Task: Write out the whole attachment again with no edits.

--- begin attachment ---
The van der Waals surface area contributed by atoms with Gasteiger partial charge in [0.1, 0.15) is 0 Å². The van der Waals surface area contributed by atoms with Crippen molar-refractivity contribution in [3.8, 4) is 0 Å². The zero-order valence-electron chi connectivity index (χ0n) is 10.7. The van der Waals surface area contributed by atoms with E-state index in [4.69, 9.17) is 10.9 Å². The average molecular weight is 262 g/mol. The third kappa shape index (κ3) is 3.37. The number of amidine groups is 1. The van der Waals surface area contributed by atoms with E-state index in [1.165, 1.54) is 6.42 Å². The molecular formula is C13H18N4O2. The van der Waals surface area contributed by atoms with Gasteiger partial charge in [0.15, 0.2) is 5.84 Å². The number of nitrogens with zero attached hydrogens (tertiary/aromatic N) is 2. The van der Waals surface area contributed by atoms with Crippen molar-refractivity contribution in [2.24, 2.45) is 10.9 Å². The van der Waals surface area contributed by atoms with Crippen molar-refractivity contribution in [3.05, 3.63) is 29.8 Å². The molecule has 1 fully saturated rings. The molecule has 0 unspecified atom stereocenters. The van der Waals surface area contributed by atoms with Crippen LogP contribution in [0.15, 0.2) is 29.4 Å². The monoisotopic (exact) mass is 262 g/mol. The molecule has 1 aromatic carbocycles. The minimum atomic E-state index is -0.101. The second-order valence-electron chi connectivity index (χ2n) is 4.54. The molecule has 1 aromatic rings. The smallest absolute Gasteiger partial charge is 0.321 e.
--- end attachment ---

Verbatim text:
The van der Waals surface area contributed by atoms with Gasteiger partial charge in [0.1, 0.15) is 0 Å². The van der Waals surface area contributed by atoms with Crippen molar-refractivity contribution in [3.8, 4) is 0 Å². The zero-order valence-electron chi connectivity index (χ0n) is 10.7. The van der Waals surface area contributed by atoms with E-state index in [4.69, 9.17) is 10.9 Å². The average molecular weight is 262 g/mol. The third kappa shape index (κ3) is 3.37. The number of amidine groups is 1. The van der Waals surface area contributed by atoms with E-state index in [1.165, 1.54) is 6.42 Å². The molecular formula is C13H18N4O2. The van der Waals surface area contributed by atoms with Gasteiger partial charge in [0.15, 0.2) is 5.84 Å². The number of nitrogens with zero attached hydrogens (tertiary/aromatic N) is 2. The van der Waals surface area contributed by atoms with Crippen molar-refractivity contribution in [2.24, 2.45) is 10.9 Å². The van der Waals surface area contributed by atoms with Crippen molar-refractivity contribution in [3.05, 3.63) is 29.8 Å². The molecule has 1 fully saturated rings. The molecule has 0 unspecified atom stereocenters. The van der Waals surface area contributed by atoms with Crippen LogP contribution in [0.15, 0.2) is 29.4 Å². The monoisotopic (exact) mass is 262 g/mol. The molecule has 1 aromatic carbocycles. The minimum atomic E-state index is -0.101. The second-order valence-electron chi connectivity index (χ2n) is 4.54. The molecule has 1 aromatic rings. The smallest absolute Gasteiger partial charge is 0.321 e.